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After a break, the BBC return to releasing three original Doctor Who novels in one go. They are the same size as previous Eleventh Doctor ones, but feature slightly different cover designs, with painted rather than photo covers.

One of this latest batch is the Dalek Generation, which is written by Nicholas Briggs. Better known as the Voice of the Daleks [and various other monsters] on TV, and for overseeing the range of Doctor Who audios from Big Finish Publications.

The book runs for two hundred and fifty three pages. It is divided into a prologue and sixteen chapters. It is suitable for readers of all ages. And the Doctor's dialogue is perfectly well written, with lines that you can imagine Matt Smith saying.

The story features the Doctor travelling without any companions.

And it also features the Daleks.

Yes, the Daleks. The benevolent beings who founded the Dalek Foundation worlds. Planets where the poor and dispossessed from other worlds were offered new homes and new lives. Planets where nothing bad ever happens, and people live in peace and harmony. All thanks to the Daleks.

In the meantime, receiving a message cube [as seen in the tv episode 'the Doctor's Wife'] leads the Doctor to find a spaceship and three orphaned children on board. Their parents died to prevent the Daleks from getting hold of something. But what? Can the Doctor convince people who owe everything to the Daleks what they're really like?

Because they must be up to no good, right?

Or are they just being very cunning indeed?

There's some clever plotting in this that hooks you from the off, and it does do radically different things with the Daleks that have never been tried in a story before. There's also something that will come us an interesting surprise to listeners to the audio range, but you don't need to have heard those to get into this.

The three children are quite prominent characters and could be annoying, but never quite get to that state. Certain scenes and actions of the Daleks are a little grim, but not enough to put younger readers off.

And it does feel as if it's written by someone who knows the Daleks and their stories of old well. With a few character names that could have come out of something written by Dalek creator Terry Nation.

It does threaten to lose it's way slightly in the second half as the action tos and fros a lot, but it is well worth hanging in there, because it pulls some superb surprises in the final fifty two pages. Everything - including a few early scenes that you may have been left wondering about the relevance of - does turn out to be relevant. And important. It's all very clever and cunning indeed. Just like the Daleks.

It's not quite the best novel in this range, but it's a decent read and it's well worth a look.
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on 20 May 2013
The Daleks have always been used more sparingly in the Doctor Who novels than the programme. This means that a new Dalek novel is met with a certain level of anticipation. Written by the current Dalek expert and actor who voices them on screen, it would be easy to expect that this is going to be a novel concerning sweeping Dalek forces and invasions. It is a lot more toned down than that and the Daleks actually hardly kill anybody. Rather than warmongering this book features Daleks showing their more cunning, manipulative side. There is an echo of `Power of the Daleks' in this story. Although it is always a bit difficult to believe that any human can so easily convince themselves that the Daleks are a force for good or that they can be controlled, this story still manages to be convincing. It also gives the reader the sense that they are sharing something with the Doctor because it is only the Doctor and the reader that know that the Daleks are not really benevolent philanthropists.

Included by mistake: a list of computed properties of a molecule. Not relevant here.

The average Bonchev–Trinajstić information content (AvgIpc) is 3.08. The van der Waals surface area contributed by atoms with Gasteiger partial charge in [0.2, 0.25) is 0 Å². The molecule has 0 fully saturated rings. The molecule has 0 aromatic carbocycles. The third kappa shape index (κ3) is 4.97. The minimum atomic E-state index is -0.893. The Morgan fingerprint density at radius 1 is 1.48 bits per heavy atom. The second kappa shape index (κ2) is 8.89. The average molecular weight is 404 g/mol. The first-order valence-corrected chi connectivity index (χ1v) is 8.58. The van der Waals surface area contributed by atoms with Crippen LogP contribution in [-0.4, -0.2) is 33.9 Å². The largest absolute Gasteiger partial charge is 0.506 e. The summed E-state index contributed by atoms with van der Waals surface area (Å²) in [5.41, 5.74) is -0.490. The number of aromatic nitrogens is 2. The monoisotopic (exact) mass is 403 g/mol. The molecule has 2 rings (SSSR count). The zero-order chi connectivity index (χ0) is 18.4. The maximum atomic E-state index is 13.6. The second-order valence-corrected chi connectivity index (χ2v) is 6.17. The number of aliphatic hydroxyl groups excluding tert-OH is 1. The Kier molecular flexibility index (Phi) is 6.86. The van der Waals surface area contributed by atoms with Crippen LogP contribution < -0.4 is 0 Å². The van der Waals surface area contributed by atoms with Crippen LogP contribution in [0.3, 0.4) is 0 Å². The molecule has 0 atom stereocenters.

It isn't the most original plot, with the Dalaks trying to track down and utilise an archaic device that will bestow great powers, but there are enough `timey-wimey' elements to keep the storyline interesting, if at times a little predictable.

Without any of the usual on-screen companions to assist him, the Doctor is teamed up with three young children. Despite their ages all three have clearly defined personalities and are the better characters in the book. The Doctor himself is portrayed quite well but he doesn't always seem to be the Eleventh Doctor as played by Matt Smith. And there are certainly some slight elements of other Doctors occasionally.

Despite this being a Dalek story, the Daleks are actually quite low key. For most of the time they have to maintain the appearance of generous benefactors. Thus their natural nature is rarely given the chance to be let loose. These are Daleks relying upon strategy rather than force. This is poignantly reflected in the exchange between the Paradigm Dalek Supreme and the Dalek Time Controller (this also irritatingly makes the Dalek hierarchy even more unfathomable). As the novel's main antagonist, the Time Controller is the only Dalek that really has any substantial role to play. His portrayal has, perhaps, more in common with Davros than the various Dalek Supremes or other leading Daleks. There is something quite unnervingly evil about him and he is definitely a character that is unique enough to crossover into the television series.

This novel is a reserved performance from the Daleks, but they are no less menacing for it.
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on 7 October 2015